Re: Once Deported, can you come back to US?

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Latest post 01-26-2006 9:14 AM by Jill Apa. 1 replies.
  • 01-25-2006 6:39 PM

    Question [=?] Re: Once Deported, can you come back to US?

    Good day experts.

    I have a cousin who married a man while he was awaiting deportation. They were engaged and have a child together, she didn't think it out logically, just knew she wanted to have him as her husband.
    I believe he was arrested during a routine stop for a parole violation in another state, something to that effect...not a violent crime though. Maybe a misdemeanor that he either didn't ever go to court for or he got a PO and never showed up.
    He is not in South America and she is here with her son.
    Is there any chance that he can legally be accepted into the US again after this deportation?
    Are there any circumstances I can relay to her that would allow it?

    Thanks very much in advance,

    Rowena
  • 01-26-2006 9:14 AM In reply to

    Re: Once Deported, can you come back to US?

    It all depends on why the deportation occurred in the first place and the nature of his criminal background. The immigration laws have several grounds of inadmissibility. A prior deportation is one that renders a person inadmissible to the U.S. without a special waiver. A criminal history is also another ground of inadmissibility. A minor offense may not trigger the ground, but the nature of the crime should be examined. These things are all very important in your cousin's case because the next time he comes to the U.S., he cannot come as a visitor since he now has a U.S. citizen wife and child. He won't be able to get visitor status because he obviously has very significant ties to the United States. He would have to process for and try to obtain a green card from the outside based on his marriage. If his past makes him ineligible for a waiver, then he cannot reenter. If the facts are such that he can get a green card if he can also get the waivers, then he can come back in. Because he has a prior history of violating criminal and immigration laws, your cousin should definitely consult with an experienced immigration attorney first before anybody makes a move or files any paperwork.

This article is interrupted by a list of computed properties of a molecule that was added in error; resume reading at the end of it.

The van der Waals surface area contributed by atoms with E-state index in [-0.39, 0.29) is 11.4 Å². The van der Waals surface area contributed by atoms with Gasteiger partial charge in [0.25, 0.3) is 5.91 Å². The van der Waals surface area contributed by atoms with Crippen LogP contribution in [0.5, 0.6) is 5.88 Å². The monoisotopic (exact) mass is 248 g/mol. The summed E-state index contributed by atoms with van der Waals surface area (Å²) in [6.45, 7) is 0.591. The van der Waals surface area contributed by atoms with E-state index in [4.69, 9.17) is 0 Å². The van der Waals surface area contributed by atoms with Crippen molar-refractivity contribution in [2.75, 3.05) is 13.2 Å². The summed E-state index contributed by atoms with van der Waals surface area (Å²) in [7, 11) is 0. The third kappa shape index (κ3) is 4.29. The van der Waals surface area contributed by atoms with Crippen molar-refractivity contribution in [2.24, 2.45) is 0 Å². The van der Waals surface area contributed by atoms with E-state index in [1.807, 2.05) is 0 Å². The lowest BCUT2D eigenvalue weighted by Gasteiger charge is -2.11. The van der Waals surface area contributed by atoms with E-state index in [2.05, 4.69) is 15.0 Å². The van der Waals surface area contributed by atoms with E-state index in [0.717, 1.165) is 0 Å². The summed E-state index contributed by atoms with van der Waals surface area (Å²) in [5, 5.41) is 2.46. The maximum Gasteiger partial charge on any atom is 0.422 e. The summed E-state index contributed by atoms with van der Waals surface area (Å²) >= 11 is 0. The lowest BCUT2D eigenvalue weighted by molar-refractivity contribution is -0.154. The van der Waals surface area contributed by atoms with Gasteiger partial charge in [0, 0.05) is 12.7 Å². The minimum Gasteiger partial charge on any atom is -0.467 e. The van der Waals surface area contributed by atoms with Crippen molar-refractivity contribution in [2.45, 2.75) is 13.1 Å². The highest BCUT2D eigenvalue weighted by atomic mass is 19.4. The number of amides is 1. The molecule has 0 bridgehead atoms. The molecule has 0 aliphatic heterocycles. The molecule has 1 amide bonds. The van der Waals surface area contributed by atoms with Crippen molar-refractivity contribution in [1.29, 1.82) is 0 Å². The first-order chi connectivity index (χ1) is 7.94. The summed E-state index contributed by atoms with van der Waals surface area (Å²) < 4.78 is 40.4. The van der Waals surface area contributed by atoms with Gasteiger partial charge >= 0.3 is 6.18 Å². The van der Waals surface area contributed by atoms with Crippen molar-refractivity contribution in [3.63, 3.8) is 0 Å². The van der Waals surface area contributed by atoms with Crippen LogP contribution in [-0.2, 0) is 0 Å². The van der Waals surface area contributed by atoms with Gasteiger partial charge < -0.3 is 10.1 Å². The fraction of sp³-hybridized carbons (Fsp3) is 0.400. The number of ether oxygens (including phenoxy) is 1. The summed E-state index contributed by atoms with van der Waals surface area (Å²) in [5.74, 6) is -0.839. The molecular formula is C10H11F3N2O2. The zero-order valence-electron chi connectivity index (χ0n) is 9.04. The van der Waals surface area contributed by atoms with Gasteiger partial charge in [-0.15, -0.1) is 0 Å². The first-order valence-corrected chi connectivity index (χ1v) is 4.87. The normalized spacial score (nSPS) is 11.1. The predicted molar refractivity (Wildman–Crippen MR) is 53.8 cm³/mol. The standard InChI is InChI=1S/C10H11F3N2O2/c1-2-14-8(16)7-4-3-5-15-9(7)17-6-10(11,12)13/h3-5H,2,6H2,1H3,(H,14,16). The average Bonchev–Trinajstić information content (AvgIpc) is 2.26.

Best of luck!

    Jill Apa, Esq.
    Serotte, Reich & Wilson
    japa@srwlawyers.com
    www.srwlawyers.com
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